neighbor 10.10.10.12 remote-as 12
   neighbor 10.10.10.12 description Peer12
   neighbor 10.10.10.13 remote-as 13
   neighbor 10.10.10.13 description Peer13
   neighbor 10.10.10.21 remote-as 21
   neighbor 10.10.10.27 remote-as 27
   !
   address-family ipv4
      neighbor 10.10.10.12 activate
      neighbor 10.10.10.12 route-server-client
      neighbor 10.10.10.13 activate
      neighbor 10.10.10.13 route-server-client context ONLY_AS27_CONTEXT
      neighbor 10.10.10.21 activate
      neighbor 10.10.10.27 activate
   exit-address-family
!
ip as-path access-list 27 permit 27
!
route-map only_AS27_routemap permit 10
   match as-path 27
!

Related Commands

Command

Description

route-server-context

Creates a route-server context in order to provide flexible policy handling for a BGP route server

neighbor send-community

To specify that a communities attribute should be sent to a BGP neighbor, use the neighbor send-community command in address family or router configuration mode. To remove the entry, use the no form of this command.

neighbor { ip-address | ipv6-address | peer-group-name } send-community [ both | standard | extended ]

no neighbor { ip-address | ipv6-address | peer-group-name } send-community

Syntax Description

ip-address

IP address of the neighbor.

ipv6-address

IPv6 address of the neighbor.

peer-group-name

Name of a BGP peer group.

both

(Optional) Specifies that both standard and extended communities will be sent.

standard

(Optional) Specifies that only standard communities will be sent.

extended

(Optional) Specifies that only extended communities will be sent.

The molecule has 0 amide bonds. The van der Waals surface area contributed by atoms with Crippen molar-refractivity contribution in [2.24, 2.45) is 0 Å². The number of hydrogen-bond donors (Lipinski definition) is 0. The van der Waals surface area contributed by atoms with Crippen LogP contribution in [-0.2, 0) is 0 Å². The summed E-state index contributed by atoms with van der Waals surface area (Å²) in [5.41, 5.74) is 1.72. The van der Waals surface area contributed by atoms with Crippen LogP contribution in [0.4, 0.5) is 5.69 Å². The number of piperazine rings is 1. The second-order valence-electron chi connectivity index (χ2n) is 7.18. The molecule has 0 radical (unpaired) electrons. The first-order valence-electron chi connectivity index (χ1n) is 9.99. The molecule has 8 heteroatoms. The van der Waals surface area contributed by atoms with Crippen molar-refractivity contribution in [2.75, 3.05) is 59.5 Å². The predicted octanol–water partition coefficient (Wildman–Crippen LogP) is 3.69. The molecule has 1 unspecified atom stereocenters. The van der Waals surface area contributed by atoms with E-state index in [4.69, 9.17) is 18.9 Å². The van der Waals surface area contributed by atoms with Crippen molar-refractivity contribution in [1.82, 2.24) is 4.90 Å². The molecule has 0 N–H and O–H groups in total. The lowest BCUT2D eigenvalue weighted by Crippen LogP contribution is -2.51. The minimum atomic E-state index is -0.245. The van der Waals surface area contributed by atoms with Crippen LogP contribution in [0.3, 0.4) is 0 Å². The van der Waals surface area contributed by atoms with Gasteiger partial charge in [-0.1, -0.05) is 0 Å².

Command Default

No communities attribute is sent to any neighbor.

Command Modes

Address family configuration (config-router-af)

Router configuration (config-router)

Command History

Release

Modification

10.3

This command was introduced.

11.0

The peer-group-name argument was added.

12.0(7)T

Address family configuration mode was added.

12.2(33)SRA

This command was integrated into Cisco IOS Release 12.2(33)SRA.

12.2(33)SRB

The ipv6-address argument was added.

12.2(33)SB

This command was integrated into Cisco IOS Release 12.2(33)SB.

12.2(33)SXI

This command was integrated into Cisco IOS Release 12.2(33)SXI.

Cisco IOS XE Release 3.7S

This command was integrated into Cisco IOS XE Release 3.7S.

15.1(2)SNG

This command was implemented on the Cisco ASR 901 Series Aggregation Services Routers.

Usage Guidelines

If you specify a BGP peer group by using the peer-group-name argument, all the members of the peer group will inherit the characteristic configured with this command.

Examples

In the following router configuration mode example, the router belongs to autonomous system 109 and is configured to send the communities attribute to its neighbor at IP address 172.16.70.23:

router bgp 109
 neighbor 172.16.70.23 send-community

In the following address family configuration mode example, the router belongs to autonomous system 109 and is configured to send the communities attribute to its neighbor at IP address 172.16.70.23:

router bgp 109
address-family ipv4 multicast
 neighbor 172.16.70.23 send-community

Related Commands

Command

Description

address-family ipv4 (BGP)

Places the router in address family configuration mode for configuring routing sessions such as BGP, RIP, or static routing sessions that use standard IP Version 4 address prefixes.

address-family ipv6

Places the router in address family configuration mode for configuring routing sessions such as BGP that use standard IPv6 address prefixes.

address-family vpnv4

Places the router in address family configuration mode for configuring routing sessions such as BGP, RIP, or static routing sessions that use standard VPN Version 4 address prefixes.

address-family vpnv6

Places the router in address family configuration mode for configuring routing sessions, such as BGP, that use standard VPNv6 address prefixes.